When I first got into the carnival sideshow business, not knowing any better I worked the Midwest. Iowa, the Dakotas Nebraska and Kansas. I think every carnival in that territory had an AT Show (Athletic Arena), They were Not sideshows and were never referred to as such.

 

They were the AT show. They were so popular with the Towners that most AT Show operates didn't own equipment, because the carnivals would all have an AT Show frame up. They were very simple and Spartan. A three banner front with no bally cloth below the banners. Small bally platform with no bally cloth, a ticket box and a string of light bulbs across the top, The tent was usually a thirty by thirty foot top with eight foot high sidewalls the center poles were offset to allow about a I6 foot ring. The Ring had no bally cloth around so it was visible under the ring were some dirty mattresses and blankets as this is where the athlete would sleep at night.


Although the operate and the carnival profited greatly from the AT Show, "the boys" from three to maybe six were not paid much, so they often helped put up and take down rides to earn extra money. Generally they were farm boys who had some school wrestling or boxing skills who joined the shows as they considered it glamorous and exciting way to escape the humdrum life on the farm. Of course since they were well built and usually attractive young men there were plenty of local girls available in each new town. The operate was usually the front talker, and referee. On the bally they would make a challenge to the locals offering a money prize for those who accepted and would be able to pin the show boy. If they couldn't convince a local to cooperate and either win or lose as instructed for either money or a promise that they could travel with the show. The challenge made and accepted, the Towner would be brought onto the bally and the tip would be turned.

 

Sometimes the operates wife would be the ticket seller, and frequently the wife would operate the "Kooch" Girl Show with the carnival, in which case one of the wrestlers would jump from the bally into the ticket box. Once the audience was turned inside they would remain standing for the match which would usually last less than five minutes, The performers would all return immediately to the bally, where the loser, in the first match would be the Towner. Who would loudly complain that the show boy cheated and he demanded a rematch. The audience would be rehashed, paying to go back in to see their hero take on the other guy. This type of action would be repeated time and again all night till the Towners either had enough or ran out of money. Sometimes the AT Show would continue for a time after the rest of the carnival closed for the night. There were a few independently owned AT Shows with nice equipment and there own transportation, which would hopscotch into the better county fairs. The carnival owned shows didn't have a truck or trailer for the AT Show they would just throw the meager equipment into a ride truck.. Most of the boys also drove the carnival trucks on the jumps.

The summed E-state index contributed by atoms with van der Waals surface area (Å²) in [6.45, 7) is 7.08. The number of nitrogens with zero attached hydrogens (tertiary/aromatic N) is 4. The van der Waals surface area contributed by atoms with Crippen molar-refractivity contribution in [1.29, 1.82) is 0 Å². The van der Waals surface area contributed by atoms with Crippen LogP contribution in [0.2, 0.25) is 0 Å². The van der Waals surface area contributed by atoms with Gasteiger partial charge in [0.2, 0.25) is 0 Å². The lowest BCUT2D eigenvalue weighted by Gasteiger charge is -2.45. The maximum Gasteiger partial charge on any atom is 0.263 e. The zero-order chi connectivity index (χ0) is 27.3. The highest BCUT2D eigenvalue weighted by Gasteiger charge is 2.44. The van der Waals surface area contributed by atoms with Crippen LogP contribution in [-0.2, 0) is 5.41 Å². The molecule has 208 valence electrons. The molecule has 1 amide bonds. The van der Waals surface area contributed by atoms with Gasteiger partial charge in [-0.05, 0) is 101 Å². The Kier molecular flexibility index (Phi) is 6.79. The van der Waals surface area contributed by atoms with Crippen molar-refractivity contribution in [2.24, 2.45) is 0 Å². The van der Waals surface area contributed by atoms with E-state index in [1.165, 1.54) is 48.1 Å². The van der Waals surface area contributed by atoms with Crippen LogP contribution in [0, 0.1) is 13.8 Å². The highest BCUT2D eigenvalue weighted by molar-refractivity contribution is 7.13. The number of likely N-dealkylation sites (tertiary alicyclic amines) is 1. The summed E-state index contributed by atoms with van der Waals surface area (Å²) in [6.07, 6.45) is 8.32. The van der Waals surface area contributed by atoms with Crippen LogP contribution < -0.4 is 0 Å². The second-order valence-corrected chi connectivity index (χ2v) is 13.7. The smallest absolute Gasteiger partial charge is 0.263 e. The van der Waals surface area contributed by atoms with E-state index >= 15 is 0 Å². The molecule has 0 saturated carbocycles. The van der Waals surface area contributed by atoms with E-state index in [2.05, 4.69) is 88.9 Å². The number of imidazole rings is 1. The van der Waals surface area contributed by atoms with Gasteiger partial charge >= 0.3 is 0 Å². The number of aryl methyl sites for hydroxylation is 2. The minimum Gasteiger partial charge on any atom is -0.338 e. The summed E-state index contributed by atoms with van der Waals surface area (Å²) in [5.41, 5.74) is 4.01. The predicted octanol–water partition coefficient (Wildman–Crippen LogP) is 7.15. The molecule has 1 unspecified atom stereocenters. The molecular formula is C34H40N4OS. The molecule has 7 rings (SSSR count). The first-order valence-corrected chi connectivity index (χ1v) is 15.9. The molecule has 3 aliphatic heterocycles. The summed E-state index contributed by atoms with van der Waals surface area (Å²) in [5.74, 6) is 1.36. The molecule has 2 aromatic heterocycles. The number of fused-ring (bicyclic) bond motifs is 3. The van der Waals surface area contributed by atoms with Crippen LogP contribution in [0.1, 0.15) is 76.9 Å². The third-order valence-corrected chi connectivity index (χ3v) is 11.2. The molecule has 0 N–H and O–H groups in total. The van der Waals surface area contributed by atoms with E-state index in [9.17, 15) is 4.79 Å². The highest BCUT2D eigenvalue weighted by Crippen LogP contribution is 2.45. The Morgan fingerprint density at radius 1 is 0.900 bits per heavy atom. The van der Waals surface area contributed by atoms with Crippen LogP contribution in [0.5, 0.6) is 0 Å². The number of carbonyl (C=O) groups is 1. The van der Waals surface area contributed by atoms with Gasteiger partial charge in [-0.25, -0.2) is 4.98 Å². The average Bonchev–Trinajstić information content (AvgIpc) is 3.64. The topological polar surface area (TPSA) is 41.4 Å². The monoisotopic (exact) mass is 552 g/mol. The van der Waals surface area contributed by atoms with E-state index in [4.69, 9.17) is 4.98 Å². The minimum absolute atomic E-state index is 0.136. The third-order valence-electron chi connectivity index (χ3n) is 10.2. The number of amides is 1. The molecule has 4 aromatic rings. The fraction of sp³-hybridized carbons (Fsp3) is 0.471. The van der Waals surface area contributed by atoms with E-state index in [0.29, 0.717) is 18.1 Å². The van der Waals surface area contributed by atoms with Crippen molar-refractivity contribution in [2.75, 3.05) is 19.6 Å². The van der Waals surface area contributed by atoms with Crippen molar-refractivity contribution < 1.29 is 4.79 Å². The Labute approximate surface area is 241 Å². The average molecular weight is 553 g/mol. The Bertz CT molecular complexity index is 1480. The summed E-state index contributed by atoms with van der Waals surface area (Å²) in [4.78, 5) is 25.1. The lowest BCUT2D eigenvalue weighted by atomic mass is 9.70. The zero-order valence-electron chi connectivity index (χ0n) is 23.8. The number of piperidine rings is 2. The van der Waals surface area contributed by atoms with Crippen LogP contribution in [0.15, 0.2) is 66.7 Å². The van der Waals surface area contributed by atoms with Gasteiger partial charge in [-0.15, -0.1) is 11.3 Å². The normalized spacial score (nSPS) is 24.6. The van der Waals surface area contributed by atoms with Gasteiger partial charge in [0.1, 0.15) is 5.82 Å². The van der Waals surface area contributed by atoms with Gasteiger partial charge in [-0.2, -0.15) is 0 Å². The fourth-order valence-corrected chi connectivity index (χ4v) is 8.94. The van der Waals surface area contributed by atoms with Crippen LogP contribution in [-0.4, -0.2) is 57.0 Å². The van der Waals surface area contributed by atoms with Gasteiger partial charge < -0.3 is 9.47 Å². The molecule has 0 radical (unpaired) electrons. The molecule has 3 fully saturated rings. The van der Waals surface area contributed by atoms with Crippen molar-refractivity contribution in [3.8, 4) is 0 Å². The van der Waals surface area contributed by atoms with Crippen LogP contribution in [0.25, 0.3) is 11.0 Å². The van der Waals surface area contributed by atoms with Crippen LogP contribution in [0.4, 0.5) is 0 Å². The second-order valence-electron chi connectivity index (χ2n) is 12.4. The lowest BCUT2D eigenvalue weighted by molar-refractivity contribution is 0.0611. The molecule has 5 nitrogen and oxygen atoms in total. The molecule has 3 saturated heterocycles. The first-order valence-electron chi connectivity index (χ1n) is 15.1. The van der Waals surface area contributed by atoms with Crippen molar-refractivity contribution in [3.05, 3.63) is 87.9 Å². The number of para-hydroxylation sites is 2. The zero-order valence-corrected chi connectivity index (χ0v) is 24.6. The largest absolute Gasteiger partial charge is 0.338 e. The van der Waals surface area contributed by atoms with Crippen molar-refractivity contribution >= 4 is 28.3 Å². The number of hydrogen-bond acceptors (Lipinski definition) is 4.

Farm boys all learn to drive trucks at an early age. There was always quite a turnover of "the boys". The glamour would quickly wear off. Most of them had a girl back home, and they would get homesick for mothers home cooking. This would especially happen at harvest time when there help was needed on their families farm.

 

I don't remember most of the names of the operates or the buys, however Sonny Myers from St Joseph, Mo. was first an AT Show wrestler, then had his own AT Show then he bought the AT Show and carnival from another AT showman, Gust Karas who had a professional wrestling territory office. Another was a Greek boy who went from wrestling and boxing to owning one of the finest indoor circuses in the country. To Packs was out of St Louis Gust Karras had started in show business and was the wrestler in the concert (after show) on Robbins Bros. Circus from Iowa. Jimmy Canos went the same route and owned an Indiana based carnival till his death just a few years ago, I cant recall the name of the AT Show guy that later owned the Olympic Shows carnival, Probably the best known of the dozens who made that progression was James E Strates Sr. who owned the huge James E. Strates Shows, the last railroad carnival, now operated by his son and grand-sons. Strates professional name was "Strangler Lewis" By the end of the I950's all states had an athletic commission,  which instituted many regulations such as a medical doctor must be present at all matched. It was the commissions which put an end to these colorful characters and lucrative operations. The last AT Show I saw was in I989 at the October Fest in Munich Germany. It had a gorgeous neon trimmed beautiful solid paneled front, a huge walkover bally stage with eight or ten wrestlers in gorgeous wardrobe and the talker and referee in tuxes. It was a Real Big Time Class Show.


The bally was still the same type with a challenge to the local boys. I appreciated that several of the challengers were U S military men. That first carnival I was on had six standard major rides, three kid rides and six shows: AT Show, Mickey Mouse Circus, Snake Show, 2 Girl Shows and note on one SIDESHOW which the ten in one is the only "sideshow" other carnival/ midway shows are known by fair and carnival managers by their descriptive name.

 

They still reserve the title SIDESHOW for the ten in one.

 

Ward Hall

 


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